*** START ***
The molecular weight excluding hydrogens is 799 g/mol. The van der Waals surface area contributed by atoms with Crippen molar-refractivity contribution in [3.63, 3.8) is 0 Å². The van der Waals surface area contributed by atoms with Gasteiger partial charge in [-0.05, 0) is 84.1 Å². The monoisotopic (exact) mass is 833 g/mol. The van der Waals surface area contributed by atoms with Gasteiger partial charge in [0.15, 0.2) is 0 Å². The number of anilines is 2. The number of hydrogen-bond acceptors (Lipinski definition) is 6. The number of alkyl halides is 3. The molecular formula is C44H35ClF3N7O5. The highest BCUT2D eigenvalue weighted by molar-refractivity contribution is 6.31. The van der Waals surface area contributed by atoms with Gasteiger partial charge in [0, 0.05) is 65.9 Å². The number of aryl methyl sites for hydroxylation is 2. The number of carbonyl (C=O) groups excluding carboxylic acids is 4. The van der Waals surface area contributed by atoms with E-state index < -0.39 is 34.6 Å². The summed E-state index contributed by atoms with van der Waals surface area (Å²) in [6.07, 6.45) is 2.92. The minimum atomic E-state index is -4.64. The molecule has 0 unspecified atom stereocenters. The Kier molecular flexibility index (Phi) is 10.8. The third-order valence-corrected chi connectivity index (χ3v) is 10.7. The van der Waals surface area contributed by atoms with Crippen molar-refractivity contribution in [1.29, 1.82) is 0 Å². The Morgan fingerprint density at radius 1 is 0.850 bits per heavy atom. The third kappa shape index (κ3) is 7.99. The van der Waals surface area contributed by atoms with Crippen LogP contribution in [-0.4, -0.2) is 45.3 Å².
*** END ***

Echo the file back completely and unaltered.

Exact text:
The molecular weight excluding hydrogens is 799 g/mol. The van der Waals surface area contributed by atoms with Crippen molar-refractivity contribution in [3.63, 3.8) is 0 Å². The van der Waals surface area contributed by atoms with Gasteiger partial charge in [-0.05, 0) is 84.1 Å². The monoisotopic (exact) mass is 833 g/mol. The van der Waals surface area contributed by atoms with Gasteiger partial charge in [0.15, 0.2) is 0 Å². The number of anilines is 2. The number of hydrogen-bond acceptors (Lipinski definition) is 6. The number of alkyl halides is 3. The molecular formula is C44H35ClF3N7O5. The highest BCUT2D eigenvalue weighted by molar-refractivity contribution is 6.31. The van der Waals surface area contributed by atoms with Gasteiger partial charge in [0, 0.05) is 65.9 Å². The number of aryl methyl sites for hydroxylation is 2. The number of carbonyl (C=O) groups excluding carboxylic acids is 4. The van der Waals surface area contributed by atoms with E-state index < -0.39 is 34.6 Å². The summed E-state index contributed by atoms with van der Waals surface area (Å²) in [6.07, 6.45) is 2.92. The minimum atomic E-state index is -4.64. The molecule has 0 unspecified atom stereocenters. The Kier molecular flexibility index (Phi) is 10.8. The third-order valence-corrected chi connectivity index (χ3v) is 10.7. The van der Waals surface area contributed by atoms with Crippen molar-refractivity contribution in [1.29, 1.82) is 0 Å². The Morgan fingerprint density at radius 1 is 0.850 bits per heavy atom. The third kappa shape index (κ3) is 7.99. The van der Waals surface area contributed by atoms with Crippen LogP contribution in [-0.4, -0.2) is 45.3 Å².